Food Standards Agency
FSA research shows growing concern around the cost of food
Research published by the Food Standards Agency today shows the cost of food is a future major worry for three out of four of people in the UK.
Two further reports, also published today, show the rising use of food banks and community food providers across our society as well as a call from food banks to have clearer, more accessible advice on handling food safely.
The research finds:
- The cost of food is now a major future concern for three out of four (76%) UK consumers (UK Public's Interests, Needs and Concerns Around Food project).
- The number of people using a food bank or food charity continues to grow – from around one in ten in March 2021 (9%), to nearly one in six in March 2022 (15%). And over one in five (22%, in March 2022) say they skipped a meal or cut down the size of meals because they did not have enough money to buy food (Consumer Insights Tracker).
- Volunteers in food banks and other food aid providers need additional advice and support on handling donations, including storing, preparing, and distributing food safely, while avoiding food waste (Project on Community Food Providers).
Along with publishing this evidence, the FSA is working with businesses to ensure that donating their food is as straightforward as possible, and to support both those who work in food banks, and those who use them, to follow best practice for storing, preparing, and cooking food.
FSA Chair, Professor Susan Jebb, says:
“In the face of the immediate pressures on people struggling to buy food, food banks are playing a vital role in our communities. We are urgently working with industry and other major donors, and food bank charities, to look at what more we can do together to ensure that food which is safe to eat can be redistributed to people who can benefit from this support.”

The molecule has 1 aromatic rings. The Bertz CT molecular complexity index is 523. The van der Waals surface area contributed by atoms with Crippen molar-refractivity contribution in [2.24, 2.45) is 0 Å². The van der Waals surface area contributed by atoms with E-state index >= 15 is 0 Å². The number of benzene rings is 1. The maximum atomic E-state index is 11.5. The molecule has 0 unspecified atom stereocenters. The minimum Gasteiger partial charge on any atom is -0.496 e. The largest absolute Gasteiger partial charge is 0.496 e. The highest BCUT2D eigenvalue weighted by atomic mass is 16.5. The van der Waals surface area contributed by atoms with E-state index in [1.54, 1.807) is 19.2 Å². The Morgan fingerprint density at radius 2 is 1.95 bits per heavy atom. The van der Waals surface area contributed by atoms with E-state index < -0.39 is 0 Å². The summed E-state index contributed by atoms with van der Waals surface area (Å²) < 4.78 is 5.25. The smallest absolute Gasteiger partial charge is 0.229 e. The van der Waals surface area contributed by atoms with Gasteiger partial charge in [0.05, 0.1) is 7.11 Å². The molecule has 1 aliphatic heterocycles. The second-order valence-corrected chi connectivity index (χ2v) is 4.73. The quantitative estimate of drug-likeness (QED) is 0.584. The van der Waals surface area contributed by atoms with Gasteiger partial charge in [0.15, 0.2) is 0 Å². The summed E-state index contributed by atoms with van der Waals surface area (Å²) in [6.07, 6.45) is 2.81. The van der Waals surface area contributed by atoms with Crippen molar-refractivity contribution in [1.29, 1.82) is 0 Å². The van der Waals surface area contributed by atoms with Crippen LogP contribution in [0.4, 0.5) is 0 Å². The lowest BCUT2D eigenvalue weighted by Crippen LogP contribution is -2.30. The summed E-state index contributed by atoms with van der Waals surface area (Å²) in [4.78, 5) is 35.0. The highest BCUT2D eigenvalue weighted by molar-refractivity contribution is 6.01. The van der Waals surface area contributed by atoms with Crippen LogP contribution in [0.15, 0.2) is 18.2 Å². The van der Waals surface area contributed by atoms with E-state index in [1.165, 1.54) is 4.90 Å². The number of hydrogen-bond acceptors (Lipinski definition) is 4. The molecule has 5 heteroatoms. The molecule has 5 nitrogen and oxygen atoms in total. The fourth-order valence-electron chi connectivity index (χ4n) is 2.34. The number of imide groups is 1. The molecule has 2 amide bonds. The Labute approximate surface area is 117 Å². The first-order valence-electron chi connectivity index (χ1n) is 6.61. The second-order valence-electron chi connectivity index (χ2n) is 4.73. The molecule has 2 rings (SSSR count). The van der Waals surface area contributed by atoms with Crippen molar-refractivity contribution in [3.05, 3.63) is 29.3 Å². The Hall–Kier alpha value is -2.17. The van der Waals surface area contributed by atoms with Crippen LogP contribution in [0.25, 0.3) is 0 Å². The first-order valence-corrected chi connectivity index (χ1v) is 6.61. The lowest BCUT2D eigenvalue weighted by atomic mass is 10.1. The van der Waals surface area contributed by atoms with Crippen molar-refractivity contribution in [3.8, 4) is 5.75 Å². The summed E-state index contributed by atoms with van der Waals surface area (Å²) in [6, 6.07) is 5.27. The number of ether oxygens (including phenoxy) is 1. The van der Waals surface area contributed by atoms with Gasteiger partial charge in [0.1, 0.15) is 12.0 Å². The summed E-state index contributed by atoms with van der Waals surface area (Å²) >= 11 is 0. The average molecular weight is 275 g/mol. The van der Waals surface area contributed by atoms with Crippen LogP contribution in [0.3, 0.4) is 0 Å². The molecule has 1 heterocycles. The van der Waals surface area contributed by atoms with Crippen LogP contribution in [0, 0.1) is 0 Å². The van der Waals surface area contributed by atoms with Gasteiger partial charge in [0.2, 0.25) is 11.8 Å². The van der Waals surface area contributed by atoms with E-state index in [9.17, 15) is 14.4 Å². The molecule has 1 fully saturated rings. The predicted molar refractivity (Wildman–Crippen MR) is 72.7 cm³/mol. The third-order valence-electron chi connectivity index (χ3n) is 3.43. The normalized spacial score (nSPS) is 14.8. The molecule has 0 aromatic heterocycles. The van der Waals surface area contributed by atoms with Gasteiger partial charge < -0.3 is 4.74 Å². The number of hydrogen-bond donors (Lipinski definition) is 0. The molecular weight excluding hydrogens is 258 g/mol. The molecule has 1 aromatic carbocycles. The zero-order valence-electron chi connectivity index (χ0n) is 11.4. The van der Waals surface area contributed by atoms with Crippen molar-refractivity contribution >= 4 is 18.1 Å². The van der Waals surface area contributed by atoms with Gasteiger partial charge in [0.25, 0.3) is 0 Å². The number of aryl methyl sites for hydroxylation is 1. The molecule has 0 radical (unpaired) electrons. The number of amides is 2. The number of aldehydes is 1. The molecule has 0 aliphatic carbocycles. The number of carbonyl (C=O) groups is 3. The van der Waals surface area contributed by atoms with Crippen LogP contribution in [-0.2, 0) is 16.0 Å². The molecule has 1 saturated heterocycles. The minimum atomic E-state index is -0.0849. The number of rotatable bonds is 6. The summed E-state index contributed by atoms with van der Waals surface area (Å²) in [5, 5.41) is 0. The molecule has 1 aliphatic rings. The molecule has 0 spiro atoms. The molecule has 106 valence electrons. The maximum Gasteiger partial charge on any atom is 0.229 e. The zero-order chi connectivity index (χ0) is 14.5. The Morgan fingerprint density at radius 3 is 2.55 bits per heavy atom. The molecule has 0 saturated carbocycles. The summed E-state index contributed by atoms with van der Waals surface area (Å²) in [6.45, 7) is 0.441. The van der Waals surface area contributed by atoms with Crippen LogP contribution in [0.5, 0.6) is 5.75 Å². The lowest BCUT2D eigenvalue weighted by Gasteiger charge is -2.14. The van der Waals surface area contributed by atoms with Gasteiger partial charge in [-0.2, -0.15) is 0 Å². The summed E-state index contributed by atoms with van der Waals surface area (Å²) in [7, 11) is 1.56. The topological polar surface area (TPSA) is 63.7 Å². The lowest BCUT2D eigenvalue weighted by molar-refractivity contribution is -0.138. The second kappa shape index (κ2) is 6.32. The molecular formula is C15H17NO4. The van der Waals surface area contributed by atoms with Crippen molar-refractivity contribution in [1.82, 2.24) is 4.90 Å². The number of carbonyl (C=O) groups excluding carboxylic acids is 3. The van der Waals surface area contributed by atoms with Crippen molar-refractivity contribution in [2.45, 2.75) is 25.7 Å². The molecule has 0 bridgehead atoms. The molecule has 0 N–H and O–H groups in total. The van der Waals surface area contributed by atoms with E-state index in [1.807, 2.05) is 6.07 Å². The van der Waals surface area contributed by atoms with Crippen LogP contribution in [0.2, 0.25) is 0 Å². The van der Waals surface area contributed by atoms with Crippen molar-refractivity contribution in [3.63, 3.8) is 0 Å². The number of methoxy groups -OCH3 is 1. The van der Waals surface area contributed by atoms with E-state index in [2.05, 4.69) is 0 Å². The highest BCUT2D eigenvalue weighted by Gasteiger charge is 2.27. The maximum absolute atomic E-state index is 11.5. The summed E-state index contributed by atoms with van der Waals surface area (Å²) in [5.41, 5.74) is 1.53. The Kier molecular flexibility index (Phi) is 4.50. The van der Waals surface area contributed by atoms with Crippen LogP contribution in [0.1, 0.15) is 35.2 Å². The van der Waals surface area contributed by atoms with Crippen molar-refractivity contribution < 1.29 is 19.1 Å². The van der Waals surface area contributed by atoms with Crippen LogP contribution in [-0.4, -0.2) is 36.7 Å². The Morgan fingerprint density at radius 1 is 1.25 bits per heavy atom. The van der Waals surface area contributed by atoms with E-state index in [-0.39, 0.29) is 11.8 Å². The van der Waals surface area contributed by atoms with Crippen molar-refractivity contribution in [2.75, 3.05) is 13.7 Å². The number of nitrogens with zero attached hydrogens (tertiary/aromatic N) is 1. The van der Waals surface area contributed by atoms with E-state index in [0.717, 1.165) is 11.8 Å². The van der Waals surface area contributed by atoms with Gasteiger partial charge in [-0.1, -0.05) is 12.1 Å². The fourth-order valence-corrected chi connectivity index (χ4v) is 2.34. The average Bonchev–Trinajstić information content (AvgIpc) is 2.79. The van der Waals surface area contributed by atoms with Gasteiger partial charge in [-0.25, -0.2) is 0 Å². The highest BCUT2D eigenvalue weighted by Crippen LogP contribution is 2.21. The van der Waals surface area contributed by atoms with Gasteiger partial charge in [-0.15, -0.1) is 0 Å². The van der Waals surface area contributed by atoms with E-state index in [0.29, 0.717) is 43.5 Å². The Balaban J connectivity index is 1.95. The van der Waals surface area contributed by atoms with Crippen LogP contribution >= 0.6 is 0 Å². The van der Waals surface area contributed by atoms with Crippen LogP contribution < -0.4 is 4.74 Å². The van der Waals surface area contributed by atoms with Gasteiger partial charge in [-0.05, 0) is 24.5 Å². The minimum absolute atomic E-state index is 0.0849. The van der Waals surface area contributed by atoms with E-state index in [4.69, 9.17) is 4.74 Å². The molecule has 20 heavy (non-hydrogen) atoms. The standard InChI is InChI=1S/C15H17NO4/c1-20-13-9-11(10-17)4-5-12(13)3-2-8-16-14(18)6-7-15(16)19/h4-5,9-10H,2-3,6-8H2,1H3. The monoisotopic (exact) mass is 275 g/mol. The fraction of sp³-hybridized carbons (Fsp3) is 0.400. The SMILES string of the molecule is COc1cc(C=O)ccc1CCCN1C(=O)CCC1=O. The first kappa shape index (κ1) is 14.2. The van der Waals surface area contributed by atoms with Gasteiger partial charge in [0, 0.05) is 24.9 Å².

“Food banks can be a trusted lifeline in the short term, but governments and regulators must also look more widely at other ways to enable people to reliably access safe and healthy food in the long term.”
Steps the FSA is taking include:
- Working with food aid charities including the Independent Food Aid Network and Fareshare to draw together and tailor resources for community food providers, to make them as easy to use as possible.
- We want to build on the strong work already done in partnership with WRAP to ensure that as much surplus food as possible is redistributed to people, rather than going to waste.
- Working with industry, government and charitable organisations to examine and improve the regulatory landscape for food banks and donors, making sure that rules and guidance are as proportionate and effective as possible, and helping to share best practice.
The three research projects and the work the FSA is doing to address the issue of household food insecurity will be discussed at its next Board meeting on 15 June.
The FSA, in collaboration with Defra and the WRAP, have published best practice surplus food redistribution guidance.
“We support the FSA’s efforts to address the concerns many of us have around the cost of food. We estimate that more than 200,000 tonnes of surplus food could still be redistributed each year. So, by working together we can increase the redistribution of this food, which will also reduce the environmental impact of our food and help achieve a thriving UK food system for all.”
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